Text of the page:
Wednesday, June 20, 2012

Do you think the teen years are the hardest?


Looking back, I didn’t know I’d run away with a practical stranger, get married at seventeen, or end up as a homeless street musician. I didn’t know what turn of events would bring me there or help me find myself, because before all that, I was completely lost. It seems everything turned sour at one moment. A day that started with gossip and ended in an exorcism, that one, single day is the main reason I ran far from everything; why I ran to Hawaii.
    I’m not really sure how the rumors started. I couldn’t even tell you who set them in motion. All I know is that they exploded during history class. People talked as if I wasn’t there. I heard them whispering, “Did you hear about Bible Girl?” 
    Eager silence followed before the voices hissed louder. I didn’t want to hear their words and instead of facing my problems, I stared at the chalkboard. It blurred in my vision. The history of England changed to a mushy river as I pretended I wasn’t in the room. I couldn’t believe how callous my classmates could be. Putting my hand by my neck, I calmed my breathing. Their judgment was still there, deliberating over what I’d done. My hot eyes closed and tears split across my cheeks. I blinked, once, twice, but the chalkboard still looked blurry.  
    “And to think, she always talked about Jesus.”
    I saw myself burning in the fires of Hell. I just knew I’d go there because of my poor choices. I’d been a good Christian and then ruined it all, my reputation, my salvation . . . everything.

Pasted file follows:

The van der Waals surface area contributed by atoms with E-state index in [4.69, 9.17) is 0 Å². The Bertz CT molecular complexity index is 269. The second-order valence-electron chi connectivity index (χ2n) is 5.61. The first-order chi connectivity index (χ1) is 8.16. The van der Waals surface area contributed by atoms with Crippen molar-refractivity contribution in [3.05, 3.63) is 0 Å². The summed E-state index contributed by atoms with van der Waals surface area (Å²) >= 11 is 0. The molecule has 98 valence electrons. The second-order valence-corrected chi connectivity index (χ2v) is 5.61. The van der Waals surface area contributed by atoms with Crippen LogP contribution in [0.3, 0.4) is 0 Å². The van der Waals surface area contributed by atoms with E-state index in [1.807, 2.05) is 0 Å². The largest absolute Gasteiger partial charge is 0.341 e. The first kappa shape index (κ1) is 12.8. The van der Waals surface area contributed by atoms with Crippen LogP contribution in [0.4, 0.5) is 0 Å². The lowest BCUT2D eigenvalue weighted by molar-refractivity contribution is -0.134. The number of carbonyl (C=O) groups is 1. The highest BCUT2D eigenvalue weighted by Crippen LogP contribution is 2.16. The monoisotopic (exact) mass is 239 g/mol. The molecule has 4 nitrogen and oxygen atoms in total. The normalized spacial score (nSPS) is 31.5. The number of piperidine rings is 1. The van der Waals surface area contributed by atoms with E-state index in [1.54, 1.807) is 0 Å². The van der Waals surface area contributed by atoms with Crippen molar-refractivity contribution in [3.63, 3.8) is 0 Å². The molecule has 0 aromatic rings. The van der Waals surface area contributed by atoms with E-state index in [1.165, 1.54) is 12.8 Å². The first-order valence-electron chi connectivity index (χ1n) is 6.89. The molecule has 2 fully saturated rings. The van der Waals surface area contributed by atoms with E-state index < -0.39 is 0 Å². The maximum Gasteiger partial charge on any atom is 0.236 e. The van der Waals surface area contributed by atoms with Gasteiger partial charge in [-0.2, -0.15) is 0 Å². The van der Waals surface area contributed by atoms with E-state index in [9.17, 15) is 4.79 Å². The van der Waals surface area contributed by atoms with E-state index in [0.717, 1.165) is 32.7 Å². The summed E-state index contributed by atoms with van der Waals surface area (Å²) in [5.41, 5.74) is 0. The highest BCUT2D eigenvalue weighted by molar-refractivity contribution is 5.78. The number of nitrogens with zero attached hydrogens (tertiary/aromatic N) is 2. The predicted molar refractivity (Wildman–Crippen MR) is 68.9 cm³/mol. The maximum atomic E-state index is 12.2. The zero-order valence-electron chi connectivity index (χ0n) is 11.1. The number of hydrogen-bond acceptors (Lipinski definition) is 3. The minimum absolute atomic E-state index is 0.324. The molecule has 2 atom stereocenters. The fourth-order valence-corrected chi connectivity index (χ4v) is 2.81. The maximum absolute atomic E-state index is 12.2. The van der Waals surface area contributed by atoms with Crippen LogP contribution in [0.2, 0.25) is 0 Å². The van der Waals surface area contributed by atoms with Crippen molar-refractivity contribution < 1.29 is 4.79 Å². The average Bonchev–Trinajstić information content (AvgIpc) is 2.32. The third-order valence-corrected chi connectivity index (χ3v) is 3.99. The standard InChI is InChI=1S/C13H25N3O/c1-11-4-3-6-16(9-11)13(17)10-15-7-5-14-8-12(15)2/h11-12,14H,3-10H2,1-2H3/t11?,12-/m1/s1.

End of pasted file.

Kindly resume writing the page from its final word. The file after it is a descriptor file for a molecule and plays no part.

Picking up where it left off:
I couldn’t swallow. As much as I tried, my throat wouldn’t cooperate. I sat fighting with my own nerves when one of the cutest boys in school bent down next to my desk. I wiped my eyes and glanced away to the right. My hand slid to the side of my face and blocked him from seeing my tears. And then he asked me a question that would haunt me for years.
    I couldn’t breathe. The damn chalkboard looked like it was right next to my face. The ceiling and the walls pulsed closer. The cynical voices grew too loud and I wanted to scream. The cute guy next to me closed one eye and pointed at my face. I focused on his hand and told myself to calm down.
    “I know why you did it,” he said, stroking his chin.
    I wouldn’t let him see me cry. I wouldn’t show those kids my weakness, but I knew I was about to explode. I burst past the jerk, slammed my homework on the teacher’s desk and left.
    It wasn’t that my life was bad. Far from it, really. A bunch of things had just spiraled out of control.




. . . I wanted to talk to you about the teen years.  I really wonder if the those years are the hardest.  Often we're trying to find ourselves as we deal with everything else.  Kids can be mean.  Adults can forget what it's like growing up.  And it's amazing that we make it through.  
    Today I thought about all of this because I encountered a teen who is struggling.  I took extra time to talk with them.  Sometimes just knowing one person cares can make all the difference.  As an adult, I forgot how hard it was being a teenager. 
    Although this example from my memoir Bible Girl: & the Bad Boy is vague in the beginning, I hope it will pull teens in enough to read on for answers--how I made it through.

Click HERE for more info:
    Is a teen in your life struggling?  Do they need your love and attention today?
    Additionally, do you think the teen years are the hardest?  Do you have stories similar to mine?